The Lone Ranger is a bloated spectacle whose running time can’t end soon enough.

The movie’s main selling point — perhaps its very reason for being — is that it comes from the team behind "Pirates of the Caribbean." But even if this weren’t beaten to death in every piece of its marketing, it wouldn’t take moviegoers long to catch on.

Just like Johnny Depp’s Jack Sparrow, his Tonto is an offbeat nomad. They both wear eyeliner, bandanas and braids and beads in their hair. Sparrow clings to a seemingly useless compass; Tonto clings to a seemingly useless pocket watch. If somebody at Disney didn’t misguidedly think The Lone Ranger still had some sort of name recognition among that elusive young-male demographic, they might as well have called it Tonto of the Caribbean.

But if it comes from the team behind Pirates — Depp, director Gore Verbinski, producer Jerry Bruckheimer and writers Ted Elliott and Terry Rossio (who share credit here with Snitch’s Justin Haythe) — it also comes from the team behind its progressively worse sequels. (Only Verbinski didn’t return for the dreadful On Stranger Tides.)

The Lone Ranger continues their cycle of diminishing returns.

Tonto and fancy East Coast lawyer John Reid (Armie Hammer) meet on a train bound for Colby, Texas, in 1869. Reid is studying John Locke amid a gaggle of singing Presbyterians; Tonto is chained next to the dastardly Butch Cavendish (William Fichtner). The two reluctantly join forces during an escape pulled off by Cavendish’s bland band of outlaws.

Reid doesn’t believe in guns. Well, presumably he believes they exist, just not in using them. But he’s soon deputized as a Texas Ranger by his revered older brother Dan (James Badge Dale) before setting off in his shiny new white hat as part of an eight-member posse to bring Cavendish to justice.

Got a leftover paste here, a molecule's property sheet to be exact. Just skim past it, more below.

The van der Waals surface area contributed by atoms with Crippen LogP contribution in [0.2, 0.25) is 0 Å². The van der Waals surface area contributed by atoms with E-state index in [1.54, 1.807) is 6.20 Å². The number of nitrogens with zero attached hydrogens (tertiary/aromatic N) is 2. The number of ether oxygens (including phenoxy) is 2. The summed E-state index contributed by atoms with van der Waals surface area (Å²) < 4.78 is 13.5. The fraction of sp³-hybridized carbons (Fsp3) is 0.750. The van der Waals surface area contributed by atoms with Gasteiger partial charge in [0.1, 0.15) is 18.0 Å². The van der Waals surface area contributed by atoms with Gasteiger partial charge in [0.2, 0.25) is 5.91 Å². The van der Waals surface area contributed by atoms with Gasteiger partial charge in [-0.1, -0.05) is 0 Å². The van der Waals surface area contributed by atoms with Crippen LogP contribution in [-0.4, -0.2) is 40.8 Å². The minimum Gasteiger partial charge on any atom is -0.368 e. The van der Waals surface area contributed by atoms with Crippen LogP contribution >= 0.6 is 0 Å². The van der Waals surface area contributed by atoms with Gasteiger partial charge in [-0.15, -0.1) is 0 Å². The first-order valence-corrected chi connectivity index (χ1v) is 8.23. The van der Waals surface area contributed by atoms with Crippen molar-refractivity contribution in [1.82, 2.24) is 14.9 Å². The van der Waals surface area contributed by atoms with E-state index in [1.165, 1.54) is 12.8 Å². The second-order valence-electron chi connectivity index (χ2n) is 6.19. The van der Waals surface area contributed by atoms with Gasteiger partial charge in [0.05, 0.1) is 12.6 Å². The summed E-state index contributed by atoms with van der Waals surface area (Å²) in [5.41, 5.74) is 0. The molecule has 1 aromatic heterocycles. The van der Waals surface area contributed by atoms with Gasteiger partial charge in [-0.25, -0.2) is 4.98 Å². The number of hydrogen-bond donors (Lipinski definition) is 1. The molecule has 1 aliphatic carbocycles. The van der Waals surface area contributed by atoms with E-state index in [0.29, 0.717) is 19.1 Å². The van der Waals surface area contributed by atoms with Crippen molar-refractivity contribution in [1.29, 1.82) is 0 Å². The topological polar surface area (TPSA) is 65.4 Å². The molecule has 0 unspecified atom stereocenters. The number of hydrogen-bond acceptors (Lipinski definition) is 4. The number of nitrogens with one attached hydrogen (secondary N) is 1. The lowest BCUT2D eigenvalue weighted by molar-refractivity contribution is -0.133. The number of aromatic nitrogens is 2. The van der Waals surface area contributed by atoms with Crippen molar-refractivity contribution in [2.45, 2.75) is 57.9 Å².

As for what happens next, for you spoilerphobes out there, let’s just say there’s a reason the movie isn’t called The Eight Rangers.

Following an ambush, a white "spirit horse" shows up and decides, much to Tonto’s disbelief, that John, not his heroic brother, is destined to be a "spirit walker" who will be brought back from the other side.

From there, the mismatched duo sets off in search of Cavendish — Reid, for what he did to Dan, and Tonto for the atrocities Cavendish committed against the Comanches 26 years earlier.

There are plenty of departures along the way. Political shenanigans involving a greedy railroad man (Tom Wilkinson). Dan’s always-in-peril widow (Ruth Wilson) and son (Bryant Prince). A shady cavalry officer (Barry Pepper). Helena Bonham Carter even turns up as a one-legged madame because, after appearing together in five previous movies, she and Depp are practically a package deal.

Depp gives the role of Tonto his quirky best, forever "feeding" the dead crow he wears as a hat, among other eccentricities. But that only goes so far.

He’s one of my absolute favorite people in Hollywood. Heck, we were born in the same relatively small hospital. But after his overreliance on misfits and oddballs, it would be so refreshing to see Depp as a regular, 21st century guy. In something other than The Tourist.

Hammer does what he can with the underwritten role of Reid, ever-so-slowly transitioning from nervous fussbudget to legendary hero. But for long stretches, he’s little more than a bystander in his own story.

And the movie’s framing device — an elderly Tonto tells his story to an inquisitive young visitor (Mason Cook) at a Wild West Exhibition in 1933 San Francisco — is not only unnecessary, it proves a distraction as the numerous cutaways disrupt whatever flow The Lone Ranger manages to muster.

All the familiar hallmarks are accounted for. The mask. The silver bullet. Kemosabe. The six-shooters that only need reloading in those rare instances when the plot dictates.

Unlike Man of Steel, this summer’s other too-long origin story of a 1930s action hero, at least The Lone Ranger remembered to use its iconic music.

And seeing a big-screen Western full of horses, trains and spectacular vistas never gets old. Even if this particular Western treats those trains the way the Fast and Furious franchise treats cars: with little respect or knowledge of physics.

But with a reported budget of $250 million, The Lone Ranger ultimately feels like an extravagant noise in search of an audience.

Although if you were a fan of Pirates but felt that Sparrow fellow had a bit too much charisma, it just may be the diversion for you.